REALLY exciting question

No really...
Please enlighten me, I have a motive for kitchen mixer taps and associated valves, connectors etc. I am looking to purchase lots of these from a far away place.
The supplier has ISO 9002 certification, they also mark their products with the CE logo to indicate the product is suitable for the European market.
However... what about British standards? Is the CE logo good enough for you as a plumber/plumber outlet/merchant supplier etc... or are you looking for specific British standards (kitemark, BS864, EN1254).
If you are enclined to this sort of thing please drop me a line.
Merry Christmas!
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Before you purchase LOTS of anything from some faraway place, please take a few minutes and check the plumbing code. Those valves MUST be stamped with very specific numbers or they are not legal to use in the United States. You may find something similar in Britain. Just be sure those numbers are stamped on whatever you install. Most plumbing inspectors don't check that sort of thing. But I've run into a few inspectors who will nail you on some crazy shit.
Had a friend last week who had to hack out a sizeable section of a new install. The pipe he purchased from the supply house had been stored out in the sun and the lettering had been bleached out by the sun. The inspector saw no markings (as required by code) and made him cut it all out and re-plumb the damn thing with stamped pipe. This same plumbing inspector is well known in my area. He turns down tubs and sinks and everything else if the cleaning lady removes the stickers before he gets there. We have contractors having to pay for company reps to come to the jobsite and put new stickers on the tub. So yeah, be careful that what you buy is something you can actually use.
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Wow Black, you work in bellevue Wa. too?
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Dale
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I don't know how some of these guys keep their jobs as inspectors. I had one inspector fail a final because I didn't have a 1/2-gal/min aerator on a commercial lavatory. The appropriate aerator WAS installed. Anybody who knows plumbing knows the difference just by running the water. But this guy told me that the box wasn't on the job so he had no way to tell what type of aerator I had in there.
This is the same guy who last year wrapped his arms and legs around my 4" waste pipe and bounced his body weight up and down (the guy weighs over 300-lbs). When the straps BROKE, he failed the inspection because it was not properly strapped (even though I had straps every 4-feet). I called the state to complain. The guy cost me an inspection, and cost me better than a full day of labor and materials re-plumbing things that were damaged by his fat ass. Unfortunately, this guy gets away with pretty much whatever. He's good friends with the dog at the top of the heap. They go fishing together regularly. Damn...welcome to north carolina...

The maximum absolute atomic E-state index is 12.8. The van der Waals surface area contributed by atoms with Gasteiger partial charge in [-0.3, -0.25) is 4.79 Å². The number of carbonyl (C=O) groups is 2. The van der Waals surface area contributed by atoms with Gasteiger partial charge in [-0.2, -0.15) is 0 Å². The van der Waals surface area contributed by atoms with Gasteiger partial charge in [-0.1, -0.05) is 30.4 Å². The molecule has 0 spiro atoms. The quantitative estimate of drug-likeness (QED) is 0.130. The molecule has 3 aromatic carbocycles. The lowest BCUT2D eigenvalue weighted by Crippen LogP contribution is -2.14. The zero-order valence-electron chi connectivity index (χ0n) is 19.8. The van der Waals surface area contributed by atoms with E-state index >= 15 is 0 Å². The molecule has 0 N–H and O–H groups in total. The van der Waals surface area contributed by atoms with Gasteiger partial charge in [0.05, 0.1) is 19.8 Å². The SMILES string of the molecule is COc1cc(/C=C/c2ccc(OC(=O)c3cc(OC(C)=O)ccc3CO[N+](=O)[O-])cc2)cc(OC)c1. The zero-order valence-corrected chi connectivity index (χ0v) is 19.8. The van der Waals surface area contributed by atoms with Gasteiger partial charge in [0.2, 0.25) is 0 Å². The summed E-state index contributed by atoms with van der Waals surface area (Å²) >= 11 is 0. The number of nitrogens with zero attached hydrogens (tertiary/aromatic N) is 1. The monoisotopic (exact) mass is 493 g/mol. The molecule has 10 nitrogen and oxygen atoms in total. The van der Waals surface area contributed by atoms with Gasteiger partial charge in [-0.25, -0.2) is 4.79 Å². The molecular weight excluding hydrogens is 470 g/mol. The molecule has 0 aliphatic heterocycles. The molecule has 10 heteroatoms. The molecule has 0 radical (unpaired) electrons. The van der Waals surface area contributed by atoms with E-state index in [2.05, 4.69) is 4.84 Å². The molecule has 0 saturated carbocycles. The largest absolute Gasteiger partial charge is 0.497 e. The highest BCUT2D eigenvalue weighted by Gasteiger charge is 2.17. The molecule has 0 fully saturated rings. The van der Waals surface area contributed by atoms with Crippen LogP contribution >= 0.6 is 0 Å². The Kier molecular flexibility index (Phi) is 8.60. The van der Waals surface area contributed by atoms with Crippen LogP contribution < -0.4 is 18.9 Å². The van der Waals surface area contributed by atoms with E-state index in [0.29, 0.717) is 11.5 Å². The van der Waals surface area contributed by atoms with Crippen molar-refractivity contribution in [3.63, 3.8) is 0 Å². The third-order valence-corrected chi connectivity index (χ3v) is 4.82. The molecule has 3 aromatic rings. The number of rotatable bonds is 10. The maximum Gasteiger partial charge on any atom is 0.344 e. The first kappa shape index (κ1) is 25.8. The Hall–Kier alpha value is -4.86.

I found out later that this particular inspector actually keeps a little notebook and makes notes when contractors piss him off. The particular contractor I was working for had gone over the plumbing inspectors head a year earlier and forced the inspections office to pass a job that the inspector wasn't prepared to pass. So this contractor is on the plumbing inspectors shit list..pretty much forever from what I understand. Everyone is looking for this guy to retire..or something.
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The taps/faucets I am looking at are from China. I have discovered that only two companies out there have WRAS (UK) approval.
British standards seem to be a minefield. There are so many different standards I am surprised they're allowed to call them standards at all. I think I'm gonna have to get a few of things over here, put them through a lab to check that they don't bleed chrome or any other nasties into the water etc etc.
Like you say Blackbeard, I'm going to need to find the appropriate standard and get 'em approved and stamped up.
Out of curiosity, is their a specific agency in the US that looks at standards for the plumbing industry? If so, who are they?
Thanks.

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Yeah, but it's a long ridiculous list (appendix H in the plumbing code). Here they are...
ANSI (American National Standards Institute)
ARI (Air Conditioning & Refrigeration Institute)
ASME (American Society of Mechanical Engineers)
ASSE (American Society of Sanitary Engineering)
ASTM (American Society of Testing & Materials)
AWS (American Welding Society)
AWWA (American Water Works Association)
CSA (Canadian Standards Association)
CISPI (Cast Iron Soil Pipe Institute)
FS (Federal Specifications - General Service Administration)
ICC (International Code Council)
NFPA (National Fire Protection Association)
NSF (National Sanitation Foundation)
PDI (Plumbing & Drainage Institute))
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